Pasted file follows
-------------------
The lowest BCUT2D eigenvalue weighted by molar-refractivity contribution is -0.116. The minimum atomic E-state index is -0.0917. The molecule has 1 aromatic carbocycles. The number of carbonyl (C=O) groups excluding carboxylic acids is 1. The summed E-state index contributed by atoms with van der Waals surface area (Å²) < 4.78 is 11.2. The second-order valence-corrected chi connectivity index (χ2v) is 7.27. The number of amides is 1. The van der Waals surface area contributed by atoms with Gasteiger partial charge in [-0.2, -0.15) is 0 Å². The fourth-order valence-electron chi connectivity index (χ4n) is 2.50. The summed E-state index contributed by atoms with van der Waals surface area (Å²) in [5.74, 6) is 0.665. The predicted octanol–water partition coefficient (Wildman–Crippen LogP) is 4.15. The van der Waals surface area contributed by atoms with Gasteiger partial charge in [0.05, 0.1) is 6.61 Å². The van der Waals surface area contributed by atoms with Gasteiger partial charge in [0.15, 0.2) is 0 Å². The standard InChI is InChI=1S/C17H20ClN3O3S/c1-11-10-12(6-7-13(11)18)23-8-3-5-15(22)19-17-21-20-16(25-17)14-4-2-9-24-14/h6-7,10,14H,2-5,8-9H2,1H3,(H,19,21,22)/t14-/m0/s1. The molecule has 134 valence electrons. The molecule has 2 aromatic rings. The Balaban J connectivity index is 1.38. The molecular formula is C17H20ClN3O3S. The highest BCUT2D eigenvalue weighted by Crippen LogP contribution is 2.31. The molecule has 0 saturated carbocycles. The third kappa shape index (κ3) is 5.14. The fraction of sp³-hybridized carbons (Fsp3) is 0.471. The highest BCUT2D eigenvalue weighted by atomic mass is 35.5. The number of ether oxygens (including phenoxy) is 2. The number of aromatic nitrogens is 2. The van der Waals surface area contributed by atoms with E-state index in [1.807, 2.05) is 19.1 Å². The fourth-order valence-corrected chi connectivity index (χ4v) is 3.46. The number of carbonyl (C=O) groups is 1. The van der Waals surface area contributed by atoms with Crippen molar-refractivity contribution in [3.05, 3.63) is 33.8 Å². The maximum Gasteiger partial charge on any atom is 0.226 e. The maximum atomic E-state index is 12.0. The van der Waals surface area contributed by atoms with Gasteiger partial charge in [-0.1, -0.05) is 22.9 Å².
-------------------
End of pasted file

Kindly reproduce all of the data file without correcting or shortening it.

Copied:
The lowest BCUT2D eigenvalue weighted by molar-refractivity contribution is -0.116. The minimum atomic E-state index is -0.0917. The molecule has 1 aromatic carbocycles. The number of carbonyl (C=O) groups excluding carboxylic acids is 1. The summed E-state index contributed by atoms with van der Waals surface area (Å²) < 4.78 is 11.2. The second-order valence-corrected chi connectivity index (χ2v) is 7.27. The number of amides is 1. The van der Waals surface area contributed by atoms with Gasteiger partial charge in [-0.2, -0.15) is 0 Å². The fourth-order valence-electron chi connectivity index (χ4n) is 2.50. The summed E-state index contributed by atoms with van der Waals surface area (Å²) in [5.74, 6) is 0.665. The predicted octanol–water partition coefficient (Wildman–Crippen LogP) is 4.15. The van der Waals surface area contributed by atoms with Gasteiger partial charge in [0.05, 0.1) is 6.61 Å². The van der Waals surface area contributed by atoms with Gasteiger partial charge in [0.15, 0.2) is 0 Å². The standard InChI is InChI=1S/C17H20ClN3O3S/c1-11-10-12(6-7-13(11)18)23-8-3-5-15(22)19-17-21-20-16(25-17)14-4-2-9-24-14/h6-7,10,14H,2-5,8-9H2,1H3,(H,19,21,22)/t14-/m0/s1. The molecule has 134 valence electrons. The molecule has 2 aromatic rings. The Balaban J connectivity index is 1.38. The molecular formula is C17H20ClN3O3S. The highest BCUT2D eigenvalue weighted by Crippen LogP contribution is 2.31. The molecule has 0 saturated carbocycles. The third kappa shape index (κ3) is 5.14. The fraction of sp³-hybridized carbons (Fsp3) is 0.471. The highest BCUT2D eigenvalue weighted by atomic mass is 35.5. The number of ether oxygens (including phenoxy) is 2. The number of aromatic nitrogens is 2. The van der Waals surface area contributed by atoms with E-state index in [1.807, 2.05) is 19.1 Å². The fourth-order valence-corrected chi connectivity index (χ4v) is 3.46. The number of carbonyl (C=O) groups is 1. The van der Waals surface area contributed by atoms with Crippen molar-refractivity contribution in [3.05, 3.63) is 33.8 Å². The maximum Gasteiger partial charge on any atom is 0.226 e. The maximum atomic E-state index is 12.0. The van der Waals surface area contributed by atoms with Gasteiger partial charge in [-0.1, -0.05) is 22.9 Å².